Councelor/Therapist Questions Mental Health

What are the guidelines for recommending psychiatric medication?

I have been doing cbt for a mental illness I have. I think i need medication as i am still suffering. Are there certain guidelines or criteria i need to meet to get prescribed medication?

13 Answers

It would be best to consult a psychiatrist who can conduct a comprehensive evaluation of your symptoms to determine if medication will help you.
Hello, sorry to hear you are still suffering. There are several guidelines for medication to be prescribed, but that is a conversation you need to have with your primary doctor or a psychiatrist if you are working with one. Good luck!
No. None at all. If you think you might benefit from medications, go to a psychiatrist. This is what we are trained to do. Medications can help a lot, but they are not a magic wand and won't make all your problems disappear. But they certainly can help and there are many more choices of medications available now than there were just 30 years ago. Research is being conducted all the time. The brain is complicated... we have much to learn still.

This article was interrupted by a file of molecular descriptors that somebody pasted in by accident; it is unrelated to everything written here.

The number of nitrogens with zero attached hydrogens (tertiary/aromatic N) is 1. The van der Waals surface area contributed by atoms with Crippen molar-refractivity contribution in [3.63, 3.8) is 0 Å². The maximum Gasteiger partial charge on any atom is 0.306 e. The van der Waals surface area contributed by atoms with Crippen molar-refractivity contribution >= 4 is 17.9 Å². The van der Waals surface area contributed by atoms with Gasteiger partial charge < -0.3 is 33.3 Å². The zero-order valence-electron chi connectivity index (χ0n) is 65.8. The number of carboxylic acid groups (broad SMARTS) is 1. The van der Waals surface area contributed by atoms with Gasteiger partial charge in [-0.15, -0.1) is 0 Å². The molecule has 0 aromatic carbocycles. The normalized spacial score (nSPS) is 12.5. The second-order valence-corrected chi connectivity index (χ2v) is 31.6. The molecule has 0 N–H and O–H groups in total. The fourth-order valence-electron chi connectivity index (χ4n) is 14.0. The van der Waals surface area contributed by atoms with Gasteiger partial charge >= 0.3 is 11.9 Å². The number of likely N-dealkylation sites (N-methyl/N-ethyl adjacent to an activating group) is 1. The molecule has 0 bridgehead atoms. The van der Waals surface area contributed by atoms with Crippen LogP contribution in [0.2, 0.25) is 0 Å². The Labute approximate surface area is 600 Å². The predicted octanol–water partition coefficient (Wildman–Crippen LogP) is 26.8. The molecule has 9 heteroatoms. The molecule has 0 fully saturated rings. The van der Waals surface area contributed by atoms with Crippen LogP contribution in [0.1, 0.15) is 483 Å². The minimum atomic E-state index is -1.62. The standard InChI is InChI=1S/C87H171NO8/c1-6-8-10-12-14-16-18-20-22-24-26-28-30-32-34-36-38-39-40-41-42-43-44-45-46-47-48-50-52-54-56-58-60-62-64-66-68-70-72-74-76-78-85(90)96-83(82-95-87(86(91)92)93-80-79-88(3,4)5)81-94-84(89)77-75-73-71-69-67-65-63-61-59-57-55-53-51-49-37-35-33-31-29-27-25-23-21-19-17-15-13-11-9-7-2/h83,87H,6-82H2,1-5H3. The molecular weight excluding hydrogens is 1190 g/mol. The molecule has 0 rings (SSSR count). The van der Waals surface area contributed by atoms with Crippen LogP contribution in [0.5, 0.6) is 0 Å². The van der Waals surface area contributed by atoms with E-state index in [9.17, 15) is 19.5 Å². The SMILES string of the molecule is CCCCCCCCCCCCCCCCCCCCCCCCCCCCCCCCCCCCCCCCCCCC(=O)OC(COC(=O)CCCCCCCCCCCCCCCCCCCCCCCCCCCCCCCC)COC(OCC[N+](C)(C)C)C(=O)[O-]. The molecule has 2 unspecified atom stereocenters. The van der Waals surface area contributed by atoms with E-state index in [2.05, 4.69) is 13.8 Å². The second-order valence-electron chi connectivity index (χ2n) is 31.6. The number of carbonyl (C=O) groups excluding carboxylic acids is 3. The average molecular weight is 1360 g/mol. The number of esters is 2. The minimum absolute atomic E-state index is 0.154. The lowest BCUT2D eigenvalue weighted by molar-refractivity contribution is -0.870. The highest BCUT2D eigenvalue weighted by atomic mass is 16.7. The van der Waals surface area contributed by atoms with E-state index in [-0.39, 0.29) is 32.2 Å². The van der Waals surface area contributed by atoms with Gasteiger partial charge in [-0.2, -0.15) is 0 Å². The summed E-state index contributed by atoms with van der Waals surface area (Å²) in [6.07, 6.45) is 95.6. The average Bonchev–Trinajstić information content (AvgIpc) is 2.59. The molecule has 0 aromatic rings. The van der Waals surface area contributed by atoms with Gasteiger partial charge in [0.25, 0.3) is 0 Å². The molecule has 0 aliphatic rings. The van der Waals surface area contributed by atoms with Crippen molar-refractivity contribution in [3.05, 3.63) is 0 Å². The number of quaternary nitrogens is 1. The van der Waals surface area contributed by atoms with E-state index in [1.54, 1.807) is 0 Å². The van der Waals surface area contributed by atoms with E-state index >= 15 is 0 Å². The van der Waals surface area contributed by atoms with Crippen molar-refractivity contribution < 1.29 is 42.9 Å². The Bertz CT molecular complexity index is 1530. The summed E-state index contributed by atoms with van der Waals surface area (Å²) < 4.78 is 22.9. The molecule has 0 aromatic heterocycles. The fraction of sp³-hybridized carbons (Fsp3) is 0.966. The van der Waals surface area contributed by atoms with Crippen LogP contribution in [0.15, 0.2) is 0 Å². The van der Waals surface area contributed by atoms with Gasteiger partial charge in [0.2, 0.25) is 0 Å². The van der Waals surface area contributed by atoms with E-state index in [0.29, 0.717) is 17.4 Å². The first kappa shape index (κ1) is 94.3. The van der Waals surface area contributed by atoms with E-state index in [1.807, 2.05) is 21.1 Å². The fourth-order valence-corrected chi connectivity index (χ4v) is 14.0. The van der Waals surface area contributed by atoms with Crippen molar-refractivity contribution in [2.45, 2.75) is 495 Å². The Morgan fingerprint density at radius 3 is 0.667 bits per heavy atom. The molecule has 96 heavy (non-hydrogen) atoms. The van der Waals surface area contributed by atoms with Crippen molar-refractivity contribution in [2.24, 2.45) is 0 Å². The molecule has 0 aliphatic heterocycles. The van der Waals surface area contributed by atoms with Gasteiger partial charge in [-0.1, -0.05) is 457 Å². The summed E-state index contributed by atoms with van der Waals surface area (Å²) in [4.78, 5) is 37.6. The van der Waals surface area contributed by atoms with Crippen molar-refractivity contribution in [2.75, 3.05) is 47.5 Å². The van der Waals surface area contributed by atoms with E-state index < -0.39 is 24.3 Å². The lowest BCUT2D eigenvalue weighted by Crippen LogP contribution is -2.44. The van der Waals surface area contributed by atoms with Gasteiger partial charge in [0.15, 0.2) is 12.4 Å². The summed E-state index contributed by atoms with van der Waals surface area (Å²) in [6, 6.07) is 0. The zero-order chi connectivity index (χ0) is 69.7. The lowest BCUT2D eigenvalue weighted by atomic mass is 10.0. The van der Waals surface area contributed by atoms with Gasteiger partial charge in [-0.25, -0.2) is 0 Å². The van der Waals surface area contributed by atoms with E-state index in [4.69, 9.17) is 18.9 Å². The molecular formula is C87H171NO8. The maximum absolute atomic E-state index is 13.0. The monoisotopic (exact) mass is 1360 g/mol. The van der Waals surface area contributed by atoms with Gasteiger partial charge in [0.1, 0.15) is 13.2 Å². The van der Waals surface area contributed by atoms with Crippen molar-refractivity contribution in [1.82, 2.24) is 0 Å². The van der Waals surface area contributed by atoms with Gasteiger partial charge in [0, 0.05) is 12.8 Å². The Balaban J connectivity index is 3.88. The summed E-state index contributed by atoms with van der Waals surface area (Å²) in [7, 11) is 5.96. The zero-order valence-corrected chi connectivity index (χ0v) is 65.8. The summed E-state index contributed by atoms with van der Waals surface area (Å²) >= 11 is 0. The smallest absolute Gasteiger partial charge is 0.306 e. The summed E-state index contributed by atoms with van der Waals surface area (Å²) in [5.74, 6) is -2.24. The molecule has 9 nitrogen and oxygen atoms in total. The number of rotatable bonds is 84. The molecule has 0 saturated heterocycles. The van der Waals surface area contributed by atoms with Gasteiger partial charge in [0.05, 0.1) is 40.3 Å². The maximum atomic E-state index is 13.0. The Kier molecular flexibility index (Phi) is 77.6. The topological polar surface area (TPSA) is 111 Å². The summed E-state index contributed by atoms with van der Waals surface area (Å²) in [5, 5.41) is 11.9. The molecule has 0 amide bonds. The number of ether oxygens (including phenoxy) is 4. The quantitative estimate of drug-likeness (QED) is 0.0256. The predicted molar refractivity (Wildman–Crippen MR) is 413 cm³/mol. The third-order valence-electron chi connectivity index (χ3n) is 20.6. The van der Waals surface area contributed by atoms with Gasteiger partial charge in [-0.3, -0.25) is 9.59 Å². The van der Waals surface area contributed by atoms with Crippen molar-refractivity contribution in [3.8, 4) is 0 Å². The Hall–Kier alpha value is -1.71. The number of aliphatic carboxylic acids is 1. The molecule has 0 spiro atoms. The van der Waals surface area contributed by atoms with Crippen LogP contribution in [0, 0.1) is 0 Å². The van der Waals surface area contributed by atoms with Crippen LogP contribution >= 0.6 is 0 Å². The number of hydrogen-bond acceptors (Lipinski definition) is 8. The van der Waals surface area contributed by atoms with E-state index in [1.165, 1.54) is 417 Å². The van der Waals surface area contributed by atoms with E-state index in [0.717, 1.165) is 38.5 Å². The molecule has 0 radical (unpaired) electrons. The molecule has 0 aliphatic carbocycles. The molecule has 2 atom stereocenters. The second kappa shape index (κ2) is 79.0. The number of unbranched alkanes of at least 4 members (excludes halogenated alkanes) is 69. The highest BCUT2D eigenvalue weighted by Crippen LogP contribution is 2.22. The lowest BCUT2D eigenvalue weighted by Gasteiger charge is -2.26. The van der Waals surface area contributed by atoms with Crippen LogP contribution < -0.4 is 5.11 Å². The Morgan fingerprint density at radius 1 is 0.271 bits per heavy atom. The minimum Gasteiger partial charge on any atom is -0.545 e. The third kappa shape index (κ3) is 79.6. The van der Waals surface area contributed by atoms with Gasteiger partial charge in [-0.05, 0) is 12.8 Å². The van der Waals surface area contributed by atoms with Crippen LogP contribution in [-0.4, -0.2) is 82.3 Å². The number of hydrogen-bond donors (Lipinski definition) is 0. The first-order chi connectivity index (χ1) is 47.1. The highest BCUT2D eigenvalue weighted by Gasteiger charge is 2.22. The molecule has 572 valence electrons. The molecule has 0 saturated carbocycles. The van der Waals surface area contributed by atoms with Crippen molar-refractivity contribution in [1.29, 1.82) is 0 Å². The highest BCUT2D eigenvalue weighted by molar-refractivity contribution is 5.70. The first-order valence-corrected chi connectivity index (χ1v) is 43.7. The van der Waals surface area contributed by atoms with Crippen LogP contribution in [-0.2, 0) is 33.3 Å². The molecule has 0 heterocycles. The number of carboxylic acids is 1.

As a therapist, this is what I tell clients. But when considering medication, it is important to also consult with a psychiatrist as they are the ones that prescribe. When a client is in conflict with whether or not to take a medication we explore these areas: can you function in your daily tasks? work, feeding yourself, caring for those you are responsible for, enjoying your life. If you are unable to perform basic tasks, if you are consumed with negative thinking that you are unable to learn new behaviors, healthy habits, then consult with a psychiatrist. Otherwise, it may be the commitment to change hat is the problem, the willingness to do the hard work, confidence in your ability, or the negative beliefs that keep you stuck. All questions to ponder. And of course then weighing the risks and benefits of medications.
Ask your therapist for a recommendation for a psychiatrist. Talk with them about your concerns and thoughts. Make a list of all your symptoms with your current therapist to take to the doctor.
If your target symptoms persist after CBT it may be that a combination of CBT with medications might be superior to CBT alone.
An accurate diagnosis and an accurate prescription. However, different people respond differently to medications and you may have to try several before finding one that works for you
You should ask your therapist what he/she thinks is wrong with you. The DSM V lists the criteria for all psychiatric diagnoses. Medications and CBT can complement each other.
Medications to treat depression are available if cognitive behavior therapy is not completely helping you. There are concomitant biochemical changes in the brain in depression which can be the targets for antidepressants.